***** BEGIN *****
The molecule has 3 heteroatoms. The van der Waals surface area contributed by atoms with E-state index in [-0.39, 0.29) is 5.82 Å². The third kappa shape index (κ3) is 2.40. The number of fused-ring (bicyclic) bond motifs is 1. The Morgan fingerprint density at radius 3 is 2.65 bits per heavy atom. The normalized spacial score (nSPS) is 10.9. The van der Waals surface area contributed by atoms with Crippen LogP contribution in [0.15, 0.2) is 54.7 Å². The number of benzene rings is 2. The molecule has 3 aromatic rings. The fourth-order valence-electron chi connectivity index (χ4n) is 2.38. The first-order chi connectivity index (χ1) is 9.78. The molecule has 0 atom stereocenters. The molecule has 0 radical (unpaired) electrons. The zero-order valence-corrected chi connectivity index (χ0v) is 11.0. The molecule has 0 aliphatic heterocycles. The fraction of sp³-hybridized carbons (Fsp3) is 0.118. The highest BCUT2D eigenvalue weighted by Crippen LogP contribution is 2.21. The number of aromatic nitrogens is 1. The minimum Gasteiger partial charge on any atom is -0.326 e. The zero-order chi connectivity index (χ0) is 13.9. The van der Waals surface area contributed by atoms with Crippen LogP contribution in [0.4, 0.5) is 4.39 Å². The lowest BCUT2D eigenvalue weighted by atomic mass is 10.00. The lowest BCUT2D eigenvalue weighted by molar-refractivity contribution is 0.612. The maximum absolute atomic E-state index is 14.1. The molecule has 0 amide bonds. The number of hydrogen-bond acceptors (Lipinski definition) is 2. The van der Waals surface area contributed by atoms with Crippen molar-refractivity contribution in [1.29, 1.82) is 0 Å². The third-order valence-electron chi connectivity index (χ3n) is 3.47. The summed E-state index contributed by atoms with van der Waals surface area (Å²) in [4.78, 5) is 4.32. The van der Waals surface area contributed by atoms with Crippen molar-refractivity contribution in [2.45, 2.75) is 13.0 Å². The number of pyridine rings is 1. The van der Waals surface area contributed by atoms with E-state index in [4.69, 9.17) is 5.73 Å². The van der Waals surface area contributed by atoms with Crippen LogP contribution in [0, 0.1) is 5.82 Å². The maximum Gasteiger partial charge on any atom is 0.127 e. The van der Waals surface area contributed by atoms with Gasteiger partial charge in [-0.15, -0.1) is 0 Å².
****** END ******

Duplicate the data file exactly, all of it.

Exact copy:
The molecule has 3 heteroatoms. The van der Waals surface area contributed by atoms with E-state index in [-0.39, 0.29) is 5.82 Å². The third kappa shape index (κ3) is 2.40. The number of fused-ring (bicyclic) bond motifs is 1. The Morgan fingerprint density at radius 3 is 2.65 bits per heavy atom. The normalized spacial score (nSPS) is 10.9. The van der Waals surface area contributed by atoms with Crippen LogP contribution in [0.15, 0.2) is 54.7 Å². The number of benzene rings is 2. The molecule has 3 aromatic rings. The fourth-order valence-electron chi connectivity index (χ4n) is 2.38. The first-order chi connectivity index (χ1) is 9.78. The molecule has 0 atom stereocenters. The molecule has 0 radical (unpaired) electrons. The zero-order valence-corrected chi connectivity index (χ0v) is 11.0. The molecule has 0 aliphatic heterocycles. The fraction of sp³-hybridized carbons (Fsp3) is 0.118. The highest BCUT2D eigenvalue weighted by Crippen LogP contribution is 2.21. The number of aromatic nitrogens is 1. The minimum Gasteiger partial charge on any atom is -0.326 e. The zero-order chi connectivity index (χ0) is 13.9. The van der Waals surface area contributed by atoms with Crippen LogP contribution in [0.4, 0.5) is 4.39 Å². The lowest BCUT2D eigenvalue weighted by atomic mass is 10.00. The lowest BCUT2D eigenvalue weighted by molar-refractivity contribution is 0.612. The maximum absolute atomic E-state index is 14.1. The molecule has 0 amide bonds. The number of hydrogen-bond acceptors (Lipinski definition) is 2. The van der Waals surface area contributed by atoms with Crippen molar-refractivity contribution in [1.29, 1.82) is 0 Å². The third-order valence-electron chi connectivity index (χ3n) is 3.47. The summed E-state index contributed by atoms with van der Waals surface area (Å²) in [4.78, 5) is 4.32. The van der Waals surface area contributed by atoms with Crippen molar-refractivity contribution in [2.45, 2.75) is 13.0 Å². The number of pyridine rings is 1. The van der Waals surface area contributed by atoms with E-state index in [4.69, 9.17) is 5.73 Å². The van der Waals surface area contributed by atoms with Crippen LogP contribution in [0, 0.1) is 5.82 Å². The maximum Gasteiger partial charge on any atom is 0.127 e. The van der Waals surface area contributed by atoms with Gasteiger partial charge in [-0.15, -0.1) is 0 Å².